Max Feffer, son of Leon and Antonietta Feffer, was born in São Paulo in 1926. From a very young age he started working with his father to expand the Suzano Group. In the 1950s, Max led a team of scientists that developed alternatives to pines in the production of pulp. Satisfactory results were obtained with eucalyptus, which ultimately revolutionized the manufacturing of paper in Brazil and around the world. In 1958 the first batches of paper using this fiber were manufactured. A few years later, Brazil had moved from importer to exporter of pulp.

A professional with great strategic vision, Max Feffer was also responsible for diversifying and consolidating the Suzano Group with investments in the petrochemical sector and in the professionalization of management.

Max held a close relationship with the arts, especially music. His constant presence in the São Paulo cultural scene led him to serve as Secretary of Culture, Science and Technology for the state of São Paulo, from 1976 to 1979. Throughout this period he spearheaded important initiatives, including the Jazz Festival and the Winter Festival of Campos do Jordão.

Max was one of those responsible for creating the Ecofuturo Institute in 1999 – an NGO maintained by the Suzano Group with the goal of promoting sustainable development.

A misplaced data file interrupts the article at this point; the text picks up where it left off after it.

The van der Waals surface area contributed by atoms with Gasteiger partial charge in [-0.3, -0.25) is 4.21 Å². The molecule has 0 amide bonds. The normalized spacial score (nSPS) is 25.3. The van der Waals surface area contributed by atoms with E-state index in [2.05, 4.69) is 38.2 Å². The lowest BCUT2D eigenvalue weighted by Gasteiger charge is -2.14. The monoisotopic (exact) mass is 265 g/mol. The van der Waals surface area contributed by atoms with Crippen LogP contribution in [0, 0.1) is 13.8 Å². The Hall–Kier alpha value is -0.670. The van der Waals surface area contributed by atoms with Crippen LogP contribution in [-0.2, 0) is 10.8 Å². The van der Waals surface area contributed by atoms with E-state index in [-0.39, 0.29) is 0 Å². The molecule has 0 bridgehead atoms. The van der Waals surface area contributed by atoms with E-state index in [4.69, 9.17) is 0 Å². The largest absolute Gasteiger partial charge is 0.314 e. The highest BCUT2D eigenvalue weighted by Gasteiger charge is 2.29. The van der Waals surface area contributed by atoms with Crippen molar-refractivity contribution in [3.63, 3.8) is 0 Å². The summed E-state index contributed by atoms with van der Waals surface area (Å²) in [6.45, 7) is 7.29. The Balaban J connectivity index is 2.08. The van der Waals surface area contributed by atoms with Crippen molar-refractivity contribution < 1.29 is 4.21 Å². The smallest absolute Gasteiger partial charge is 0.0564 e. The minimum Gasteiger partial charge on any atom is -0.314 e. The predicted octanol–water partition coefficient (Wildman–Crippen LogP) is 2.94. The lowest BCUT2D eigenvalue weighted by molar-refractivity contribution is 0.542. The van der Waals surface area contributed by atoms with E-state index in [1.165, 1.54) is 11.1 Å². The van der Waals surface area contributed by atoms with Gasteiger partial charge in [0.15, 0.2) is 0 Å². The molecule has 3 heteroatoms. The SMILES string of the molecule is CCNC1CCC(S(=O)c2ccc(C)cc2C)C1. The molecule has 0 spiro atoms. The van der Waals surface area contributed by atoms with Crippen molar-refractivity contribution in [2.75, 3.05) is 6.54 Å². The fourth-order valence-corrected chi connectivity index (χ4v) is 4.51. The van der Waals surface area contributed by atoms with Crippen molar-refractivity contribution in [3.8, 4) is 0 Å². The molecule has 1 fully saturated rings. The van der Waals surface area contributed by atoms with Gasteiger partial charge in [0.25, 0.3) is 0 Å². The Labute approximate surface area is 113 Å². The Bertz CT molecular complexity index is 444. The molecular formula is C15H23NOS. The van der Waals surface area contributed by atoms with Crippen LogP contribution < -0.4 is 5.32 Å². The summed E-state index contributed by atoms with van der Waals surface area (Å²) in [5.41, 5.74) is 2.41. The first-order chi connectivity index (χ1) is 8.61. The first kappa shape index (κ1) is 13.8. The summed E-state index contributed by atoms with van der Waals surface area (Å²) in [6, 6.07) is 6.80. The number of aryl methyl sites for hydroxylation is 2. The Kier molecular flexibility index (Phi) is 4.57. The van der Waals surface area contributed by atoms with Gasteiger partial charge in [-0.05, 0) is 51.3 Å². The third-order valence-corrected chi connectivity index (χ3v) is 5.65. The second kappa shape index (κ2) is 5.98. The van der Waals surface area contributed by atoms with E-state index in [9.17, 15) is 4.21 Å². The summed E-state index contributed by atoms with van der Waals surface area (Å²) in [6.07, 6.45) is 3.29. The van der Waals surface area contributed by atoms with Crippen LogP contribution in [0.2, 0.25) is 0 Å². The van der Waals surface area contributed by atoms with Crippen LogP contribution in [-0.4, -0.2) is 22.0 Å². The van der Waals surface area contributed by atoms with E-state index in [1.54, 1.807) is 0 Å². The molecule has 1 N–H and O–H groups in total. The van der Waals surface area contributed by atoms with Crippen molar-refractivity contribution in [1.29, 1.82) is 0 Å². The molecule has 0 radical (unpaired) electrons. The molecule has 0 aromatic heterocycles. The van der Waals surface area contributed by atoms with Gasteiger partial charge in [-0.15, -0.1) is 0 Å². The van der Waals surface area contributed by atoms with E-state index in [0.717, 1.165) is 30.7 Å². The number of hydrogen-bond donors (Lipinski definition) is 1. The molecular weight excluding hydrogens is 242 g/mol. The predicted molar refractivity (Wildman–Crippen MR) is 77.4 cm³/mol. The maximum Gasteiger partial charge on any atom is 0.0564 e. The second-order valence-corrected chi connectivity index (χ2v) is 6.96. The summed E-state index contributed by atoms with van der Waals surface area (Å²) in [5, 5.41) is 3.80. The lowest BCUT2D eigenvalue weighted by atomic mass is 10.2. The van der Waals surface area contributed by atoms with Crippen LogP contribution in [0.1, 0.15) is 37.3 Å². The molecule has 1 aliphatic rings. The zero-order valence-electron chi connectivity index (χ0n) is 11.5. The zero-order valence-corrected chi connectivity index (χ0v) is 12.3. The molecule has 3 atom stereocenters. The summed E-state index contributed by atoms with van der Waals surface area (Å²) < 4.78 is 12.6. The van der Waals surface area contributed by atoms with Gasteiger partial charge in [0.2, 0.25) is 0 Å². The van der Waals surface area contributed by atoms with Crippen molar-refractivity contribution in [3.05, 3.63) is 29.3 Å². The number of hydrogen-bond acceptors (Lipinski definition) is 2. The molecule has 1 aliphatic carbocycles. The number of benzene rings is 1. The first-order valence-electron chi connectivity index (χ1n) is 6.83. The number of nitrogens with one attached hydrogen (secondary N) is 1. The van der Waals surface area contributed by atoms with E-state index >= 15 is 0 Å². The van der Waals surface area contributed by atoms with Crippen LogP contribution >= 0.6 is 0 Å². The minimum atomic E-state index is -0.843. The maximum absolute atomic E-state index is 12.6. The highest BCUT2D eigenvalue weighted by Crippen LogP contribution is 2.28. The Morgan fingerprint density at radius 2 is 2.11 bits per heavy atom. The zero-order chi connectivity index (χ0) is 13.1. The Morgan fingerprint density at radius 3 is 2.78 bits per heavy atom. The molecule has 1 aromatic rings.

Max Feffer passed away prematurely in 2001, at the age of 74.

David Feffer

David Feffer

Born in November 1956, David is the eldest of Max and Betty Feffer’s four sons. From a young age he has been involved with the family businesses: he frequently visited the factory with his father and his grandfather, witnessing their conversations about the future of the industry and experiencing Suzano firsthand.

Shortly after turning 18, while still at university, David effectively began to work at the company. He started out in the shipping department, and slowly made his way through other departments, acquiring knowledge and field experience before becoming a director in the mid-1990s.

David took over as president of the Suzano Group in 2001 and increased the pace of the business. He set up the right conditions for sound and sustained growth: the creation of Suzano Holding, the restructuring of Suzano Petroquímica and level II stock offering, the professionalization of the companies and adoption of strict corporate governance criteria, building and inaugurating a new pulp unit in Mucuri, selling Suzano Petroquímica and focusing on the pulp and paper industry – which led to the building of the Imperatriz Unit, in the state of Maranhão, among other important developments.

David studied business administration at Universidade Presbiteriana Mackenzie and took specialization courses at Columbia University, Harvard Business School and The Aspen Institute (USA) and IMD (Switzerland).

In addition to serving as chief executive of Suzano Holding and chairman of the board of directors for Suzano Pulp and Paper, David is also a member of the international advisory board for LafargeHolcim. He also participates in several social and cultural institutions: he is chairman of the curator council at the ARYMAX Philanthropic Foundation; chairman of the board of directors at Escola Alef Peretz and vice-chairman of the board of directors at the Ecofuturo Institute.